Red is a very hot color affiliated with fire, violence, war, love, passion, anger, danger, warning and with importance. Red can actually have a physical effect on people, raising blood pressure and respiration rates and enhances human metabolism. In design, red can be a powerful accent color. It can be very versatile with brighter versions being more energetic and darker shades being more powerful and elegant.


Orange is a vibrant and energetic color associated with the earth, and with autumn in its dull forms and symbolizes change and movement in general. Being a name of a fruit, it can be associated with health and energy. In designs, orange compels attention. It’s often counted more friendly and tempting. It might be good for sites offering products on sale but is bad for those catering to the more sophisticated segment of web surfers.


Yellow is considered the brightest and most energizing of the warm colors. It’s associated with happiness, sunshine, deception, cowardice, hope and with danger some times.

In your designs, shining yellow can add a sense of happiness and cheer. Softer yellows are usually used as a gender-neutral color for babies and young children. Dark yellows and gold-hued yellows can occasionally appear antique. It is best used as a highlight or to brighten-up a drab background. Attention is also required with using shades of yellow as they can appear dirty or sickly.

2. Cool Colors

Cool colors include green, blue, and purple, are often more muted than warm colors. Cool colors might remind you of nature, spring, ice or water. They are the colors of water and are generally soothing, relaxing, and somewhat reserved. Use cool colors in your designs to give a feel of calm or professionalism.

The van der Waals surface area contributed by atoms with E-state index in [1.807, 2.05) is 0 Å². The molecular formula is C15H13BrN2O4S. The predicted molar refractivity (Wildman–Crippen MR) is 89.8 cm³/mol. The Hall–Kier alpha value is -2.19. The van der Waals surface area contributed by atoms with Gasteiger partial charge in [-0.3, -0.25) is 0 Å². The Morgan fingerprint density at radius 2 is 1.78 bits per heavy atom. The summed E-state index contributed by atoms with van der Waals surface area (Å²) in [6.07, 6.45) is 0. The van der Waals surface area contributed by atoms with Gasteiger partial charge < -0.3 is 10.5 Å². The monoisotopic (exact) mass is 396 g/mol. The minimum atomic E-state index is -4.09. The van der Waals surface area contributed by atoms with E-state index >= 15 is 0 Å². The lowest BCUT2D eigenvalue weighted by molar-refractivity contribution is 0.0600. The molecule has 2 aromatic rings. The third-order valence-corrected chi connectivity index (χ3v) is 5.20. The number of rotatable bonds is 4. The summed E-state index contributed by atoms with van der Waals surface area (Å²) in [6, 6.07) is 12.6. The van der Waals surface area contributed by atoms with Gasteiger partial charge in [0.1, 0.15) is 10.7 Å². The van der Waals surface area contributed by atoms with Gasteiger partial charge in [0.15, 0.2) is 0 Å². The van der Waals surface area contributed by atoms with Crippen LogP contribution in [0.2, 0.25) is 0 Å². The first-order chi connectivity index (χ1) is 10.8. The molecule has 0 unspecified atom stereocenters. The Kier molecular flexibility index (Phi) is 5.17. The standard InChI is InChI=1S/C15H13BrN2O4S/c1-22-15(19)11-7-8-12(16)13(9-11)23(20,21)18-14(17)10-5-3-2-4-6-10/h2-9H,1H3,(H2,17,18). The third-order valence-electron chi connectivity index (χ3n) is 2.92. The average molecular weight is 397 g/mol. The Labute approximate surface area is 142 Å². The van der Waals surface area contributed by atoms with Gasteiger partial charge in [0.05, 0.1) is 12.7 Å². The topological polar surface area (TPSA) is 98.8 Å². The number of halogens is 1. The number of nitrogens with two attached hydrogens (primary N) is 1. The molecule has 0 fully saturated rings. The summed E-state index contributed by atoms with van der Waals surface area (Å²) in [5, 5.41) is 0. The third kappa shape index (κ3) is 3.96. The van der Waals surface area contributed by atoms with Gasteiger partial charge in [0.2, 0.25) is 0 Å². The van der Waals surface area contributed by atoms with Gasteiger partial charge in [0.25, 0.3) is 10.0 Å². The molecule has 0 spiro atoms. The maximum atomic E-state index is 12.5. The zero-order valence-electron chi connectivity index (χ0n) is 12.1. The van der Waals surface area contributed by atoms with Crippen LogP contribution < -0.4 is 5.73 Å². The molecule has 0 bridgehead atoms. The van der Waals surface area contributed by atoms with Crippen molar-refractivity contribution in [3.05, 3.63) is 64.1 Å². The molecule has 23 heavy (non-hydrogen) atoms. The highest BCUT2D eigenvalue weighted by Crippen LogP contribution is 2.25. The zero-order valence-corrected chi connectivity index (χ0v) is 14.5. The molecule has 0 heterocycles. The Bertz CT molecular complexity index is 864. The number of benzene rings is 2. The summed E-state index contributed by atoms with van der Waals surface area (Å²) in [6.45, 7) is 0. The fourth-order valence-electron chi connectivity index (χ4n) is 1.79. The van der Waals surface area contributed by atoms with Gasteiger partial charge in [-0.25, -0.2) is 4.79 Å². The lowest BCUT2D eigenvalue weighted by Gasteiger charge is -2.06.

Green represents new beginnings, growth, renewal and abundance. Alternatively, green can also stand for envy or jealousy and a lack of experience. Green can have a balancing and harmonizing effect in design and is very stable. It’s appropriate for designs related to wealth, stability, renewal, and nature. Brighter greens are more energizing and vivacious while olive greens are typical of the natural world. Dark greens are the most static and representative of affluence. The color is useful for marketing organic, healthy, natural, financial, and diet websites.


Blue is the only primary color inside the cool spectrum, which means the other colors are created by fusing blue with a warm color. Blue represents calmness, obligation, serenity, and has spiritual and religious connotations in numerous cultures. In design, light blues are refreshing, friendly, relaxed and tranquilizing, bright blues are energizing and invigorating whereas dark blues are excellent for corporate sites where strength and reliability are significant. It is well-suited to websites promoting technology, medical products, cleanliness, air, sky, water, and cars.


Purple is associated with royalty, creativity and imagination. Dark purples are customarily affiliated with wealth and royalty, while lighter purples are considered romantic.In design, dark purples can give a sense of wealth and luxury. Light purples are softer, associated with spring and romance. It’s best to use this color on sites dealing with women, children, and maternity.